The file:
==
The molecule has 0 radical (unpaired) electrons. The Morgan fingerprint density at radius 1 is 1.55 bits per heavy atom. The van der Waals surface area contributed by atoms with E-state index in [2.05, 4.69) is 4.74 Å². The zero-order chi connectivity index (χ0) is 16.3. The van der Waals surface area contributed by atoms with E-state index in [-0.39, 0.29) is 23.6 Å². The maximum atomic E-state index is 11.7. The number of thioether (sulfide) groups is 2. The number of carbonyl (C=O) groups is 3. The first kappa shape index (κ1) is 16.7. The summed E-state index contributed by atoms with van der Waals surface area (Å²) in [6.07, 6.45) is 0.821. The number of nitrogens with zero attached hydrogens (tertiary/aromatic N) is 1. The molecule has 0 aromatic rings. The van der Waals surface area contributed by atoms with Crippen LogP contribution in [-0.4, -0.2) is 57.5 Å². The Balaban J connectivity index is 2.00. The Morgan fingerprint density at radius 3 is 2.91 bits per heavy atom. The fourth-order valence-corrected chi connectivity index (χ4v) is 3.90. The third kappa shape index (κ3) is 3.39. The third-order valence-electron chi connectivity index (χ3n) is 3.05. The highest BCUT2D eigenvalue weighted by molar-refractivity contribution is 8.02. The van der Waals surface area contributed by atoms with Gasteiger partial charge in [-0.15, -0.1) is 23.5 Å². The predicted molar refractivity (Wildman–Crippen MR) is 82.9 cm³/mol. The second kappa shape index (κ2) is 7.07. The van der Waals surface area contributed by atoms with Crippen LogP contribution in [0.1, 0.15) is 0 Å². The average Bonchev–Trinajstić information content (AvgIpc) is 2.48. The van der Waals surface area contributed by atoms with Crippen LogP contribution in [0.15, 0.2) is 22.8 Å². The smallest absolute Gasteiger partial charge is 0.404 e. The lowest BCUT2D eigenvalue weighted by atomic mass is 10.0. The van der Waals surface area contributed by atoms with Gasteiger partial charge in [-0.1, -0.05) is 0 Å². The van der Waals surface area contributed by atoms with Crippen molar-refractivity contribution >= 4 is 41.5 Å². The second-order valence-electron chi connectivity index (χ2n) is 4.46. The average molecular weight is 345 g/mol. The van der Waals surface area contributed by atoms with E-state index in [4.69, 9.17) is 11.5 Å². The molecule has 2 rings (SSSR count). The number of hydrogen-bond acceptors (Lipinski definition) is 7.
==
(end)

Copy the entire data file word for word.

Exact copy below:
The molecule has 0 radical (unpaired) electrons. The Morgan fingerprint density at radius 1 is 1.55 bits per heavy atom. The van der Waals surface area contributed by atoms with E-state index in [2.05, 4.69) is 4.74 Å². The zero-order chi connectivity index (χ0) is 16.3. The van der Waals surface area contributed by atoms with E-state index in [-0.39, 0.29) is 23.6 Å². The maximum atomic E-state index is 11.7. The number of thioether (sulfide) groups is 2. The number of carbonyl (C=O) groups is 3. The first kappa shape index (κ1) is 16.7. The summed E-state index contributed by atoms with van der Waals surface area (Å²) in [6.07, 6.45) is 0.821. The number of nitrogens with zero attached hydrogens (tertiary/aromatic N) is 1. The molecule has 0 aromatic rings. The van der Waals surface area contributed by atoms with Crippen LogP contribution in [-0.4, -0.2) is 57.5 Å². The Balaban J connectivity index is 2.00. The Morgan fingerprint density at radius 3 is 2.91 bits per heavy atom. The fourth-order valence-corrected chi connectivity index (χ4v) is 3.90. The third kappa shape index (κ3) is 3.39. The third-order valence-electron chi connectivity index (χ3n) is 3.05. The highest BCUT2D eigenvalue weighted by molar-refractivity contribution is 8.02. The van der Waals surface area contributed by atoms with Gasteiger partial charge in [-0.15, -0.1) is 23.5 Å². The predicted molar refractivity (Wildman–Crippen MR) is 82.9 cm³/mol. The second kappa shape index (κ2) is 7.07. The van der Waals surface area contributed by atoms with Crippen LogP contribution in [0.1, 0.15) is 0 Å². The average Bonchev–Trinajstić information content (AvgIpc) is 2.48. The van der Waals surface area contributed by atoms with Crippen LogP contribution in [0.15, 0.2) is 22.8 Å². The smallest absolute Gasteiger partial charge is 0.404 e. The lowest BCUT2D eigenvalue weighted by atomic mass is 10.0. The van der Waals surface area contributed by atoms with Gasteiger partial charge in [-0.1, -0.05) is 0 Å². The van der Waals surface area contributed by atoms with Crippen molar-refractivity contribution >= 4 is 41.5 Å². The second-order valence-electron chi connectivity index (χ2n) is 4.46. The average molecular weight is 345 g/mol. The van der Waals surface area contributed by atoms with E-state index in [4.69, 9.17) is 11.5 Å². The molecule has 2 rings (SSSR count). The number of hydrogen-bond acceptors (Lipinski definition) is 7.